The European Parliament Committee on Citizens' Freedoms and Rights, Justice and Home Affairs accepted proposed amendments Friday regulating the use of Web site cookies and spam.
The committee accepted the Directive on Electronic Communications and Data Privacy, which gives consumers the right to control whether they receive or filter cookies. The committee also voted down a proposal that would have required consumers to give prior consent for each cookie they received while surfing the Web.
The Federation of European Direct Marketing said it supported the directive.
“FEDMA believes it is important for consumers to have access to information on cookies, which will allow them to understand the purpose, benefits and limitations of this technology, and that they are able to implement their personal preferences using their own Web browsers,” said Axel Tandberg, FEDMA's director of government affairs.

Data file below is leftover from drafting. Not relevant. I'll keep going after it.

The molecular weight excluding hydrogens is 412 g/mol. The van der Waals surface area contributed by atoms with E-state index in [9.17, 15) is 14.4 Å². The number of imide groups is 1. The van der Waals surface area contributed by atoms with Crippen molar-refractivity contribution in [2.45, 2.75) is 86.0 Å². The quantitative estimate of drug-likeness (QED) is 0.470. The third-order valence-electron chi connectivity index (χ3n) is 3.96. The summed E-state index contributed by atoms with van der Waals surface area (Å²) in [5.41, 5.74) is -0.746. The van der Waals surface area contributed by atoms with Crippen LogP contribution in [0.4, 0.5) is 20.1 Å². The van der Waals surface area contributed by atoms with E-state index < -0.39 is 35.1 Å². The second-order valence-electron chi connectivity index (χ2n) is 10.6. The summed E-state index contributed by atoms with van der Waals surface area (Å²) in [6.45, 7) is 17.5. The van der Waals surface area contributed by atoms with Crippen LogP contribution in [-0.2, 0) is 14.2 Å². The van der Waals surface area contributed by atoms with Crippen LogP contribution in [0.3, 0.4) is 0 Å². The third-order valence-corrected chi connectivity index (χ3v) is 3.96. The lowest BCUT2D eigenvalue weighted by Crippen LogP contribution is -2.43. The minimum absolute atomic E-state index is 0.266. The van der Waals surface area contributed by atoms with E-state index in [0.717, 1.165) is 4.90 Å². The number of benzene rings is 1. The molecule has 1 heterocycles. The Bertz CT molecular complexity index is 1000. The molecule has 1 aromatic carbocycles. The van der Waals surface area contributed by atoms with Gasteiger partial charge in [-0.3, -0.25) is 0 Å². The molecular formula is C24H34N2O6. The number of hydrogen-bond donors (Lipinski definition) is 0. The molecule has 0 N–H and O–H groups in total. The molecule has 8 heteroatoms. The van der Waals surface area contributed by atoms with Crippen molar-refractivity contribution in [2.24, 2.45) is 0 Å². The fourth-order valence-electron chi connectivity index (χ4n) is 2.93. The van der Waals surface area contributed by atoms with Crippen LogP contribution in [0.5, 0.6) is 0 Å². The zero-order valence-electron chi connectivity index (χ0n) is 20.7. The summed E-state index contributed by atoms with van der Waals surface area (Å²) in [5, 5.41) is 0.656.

The committee also supported a proposal that the European Parliament return to the national choice option for unsolicited commercial e-mail. The proposal gives each member state of the European Union the right to choose whether commercial e-mail should be regulated on an opt-out or opt-in basis.
“Going back to the national choice amendment will give [member states] in the European Union a chance to develop their business in the Internal Market, by establishing first contact with the consumer via e-mail,” Tandberg said. “This is vital for e-commerce to prosper in the European Union.”
The Parliament is expected to vote on the proposals in May.